# Question: Reconsider Prob 18 7 5 The bakery owner Ken Swanson now wants

Reconsider Prob. 18.7-5. The bakery owner, Ken Swanson, now wants you to conduct a financial analysis of various inventory policies. You are to begin with the policy obtained in the first four parts of Prob. 18.7-5 (ignoring any cost for the loss of customer goodwill). As given with the answers in the back of the book, this policy is to bake 500 loaves of bread each morning, which gives a probability of incurring a shortage of 1/3.

(a) For any day that a shortage does occur, calculate the revenue from selling fresh bread.

(b) For those days where shortages do not occur, use the probability distribution of demand to determine the expected number of loaves of fresh bread sold. Use this number to calculate the expected daily revenue from selling fresh bread on those days.

(c) Combine your results from parts (a) and (b) to calculate the expected daily revenue from selling fresh bread when considering all days.

(d) Calculate the expected daily revenue from selling day-old bread.

(e) Use the results in parts (c) and (d) to calculate the expected total daily revenue and then the expected daily profit (excluding overhead).

(f) Now consider the inventory policy of baking 600 loaves each morning, so that shortages never occur. Calculate the expected daily profit (excluding overhead) from this policy.

(g) Consider the inventory policy found in part (e) of Prob. 18.7-5. As implied by the answers in the back of the book, this policy is to bake 550 loaves each morning, which gives a probability of incurring a shortage of 1/6. Since this policy is midway between the policy considered here in parts (a) to (e) and the one considered in part (f), its expected daily profit (excluding overhead and the cost of the loss of customer goodwill) also is midway between the expected daily profit for those two policies. Use this fact to determine its expected daily profit.

(h) Now consider the cost of the loss of customer goodwill for the inventory policy analyzed in part (g). Calculate the expected daily cost of the loss of customer goodwill and then the expected daily profit when considering this cost.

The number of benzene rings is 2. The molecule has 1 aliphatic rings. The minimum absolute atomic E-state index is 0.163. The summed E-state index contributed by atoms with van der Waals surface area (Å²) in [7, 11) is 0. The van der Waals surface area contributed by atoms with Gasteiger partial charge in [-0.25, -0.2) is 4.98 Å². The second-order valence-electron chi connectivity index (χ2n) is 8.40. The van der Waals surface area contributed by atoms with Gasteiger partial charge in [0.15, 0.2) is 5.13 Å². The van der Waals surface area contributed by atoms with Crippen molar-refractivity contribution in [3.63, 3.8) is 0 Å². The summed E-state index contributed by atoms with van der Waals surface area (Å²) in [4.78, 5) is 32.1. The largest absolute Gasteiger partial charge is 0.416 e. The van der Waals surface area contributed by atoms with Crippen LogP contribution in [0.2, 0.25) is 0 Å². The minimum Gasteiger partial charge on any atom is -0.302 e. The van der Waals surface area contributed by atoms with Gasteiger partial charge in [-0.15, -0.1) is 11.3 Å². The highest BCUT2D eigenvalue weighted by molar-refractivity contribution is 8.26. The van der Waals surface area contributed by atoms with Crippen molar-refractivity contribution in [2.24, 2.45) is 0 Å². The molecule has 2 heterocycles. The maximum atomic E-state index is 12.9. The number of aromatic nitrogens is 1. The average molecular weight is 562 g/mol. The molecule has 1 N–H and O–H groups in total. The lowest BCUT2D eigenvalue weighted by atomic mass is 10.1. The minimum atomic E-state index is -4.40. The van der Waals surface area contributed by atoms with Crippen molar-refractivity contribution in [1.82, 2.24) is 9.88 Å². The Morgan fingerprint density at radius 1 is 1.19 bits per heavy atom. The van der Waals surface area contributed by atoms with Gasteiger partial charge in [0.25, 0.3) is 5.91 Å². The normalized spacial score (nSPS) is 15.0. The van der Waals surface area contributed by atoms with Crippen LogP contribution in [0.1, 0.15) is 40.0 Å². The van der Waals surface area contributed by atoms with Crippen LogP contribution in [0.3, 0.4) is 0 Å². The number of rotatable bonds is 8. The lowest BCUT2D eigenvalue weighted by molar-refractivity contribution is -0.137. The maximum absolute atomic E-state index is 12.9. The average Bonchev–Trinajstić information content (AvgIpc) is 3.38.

(i) Repeat part (h) for the inventory policy considered in parts (a) to (e).

(a) For any day that a shortage does occur, calculate the revenue from selling fresh bread.

(b) For those days where shortages do not occur, use the probability distribution of demand to determine the expected number of loaves of fresh bread sold. Use this number to calculate the expected daily revenue from selling fresh bread on those days.

(c) Combine your results from parts (a) and (b) to calculate the expected daily revenue from selling fresh bread when considering all days.

(d) Calculate the expected daily revenue from selling day-old bread.

(e) Use the results in parts (c) and (d) to calculate the expected total daily revenue and then the expected daily profit (excluding overhead).

(f) Now consider the inventory policy of baking 600 loaves each morning, so that shortages never occur. Calculate the expected daily profit (excluding overhead) from this policy.

(g) Consider the inventory policy found in part (e) of Prob. 18.7-5. As implied by the answers in the back of the book, this policy is to bake 550 loaves each morning, which gives a probability of incurring a shortage of 1/6. Since this policy is midway between the policy considered here in parts (a) to (e) and the one considered in part (f), its expected daily profit (excluding overhead and the cost of the loss of customer goodwill) also is midway between the expected daily profit for those two policies. Use this fact to determine its expected daily profit.

(h) Now consider the cost of the loss of customer goodwill for the inventory policy analyzed in part (g). Calculate the expected daily cost of the loss of customer goodwill and then the expected daily profit when considering this cost.

(i) Repeat part (h) for the inventory policy considered in parts (a) to (e).

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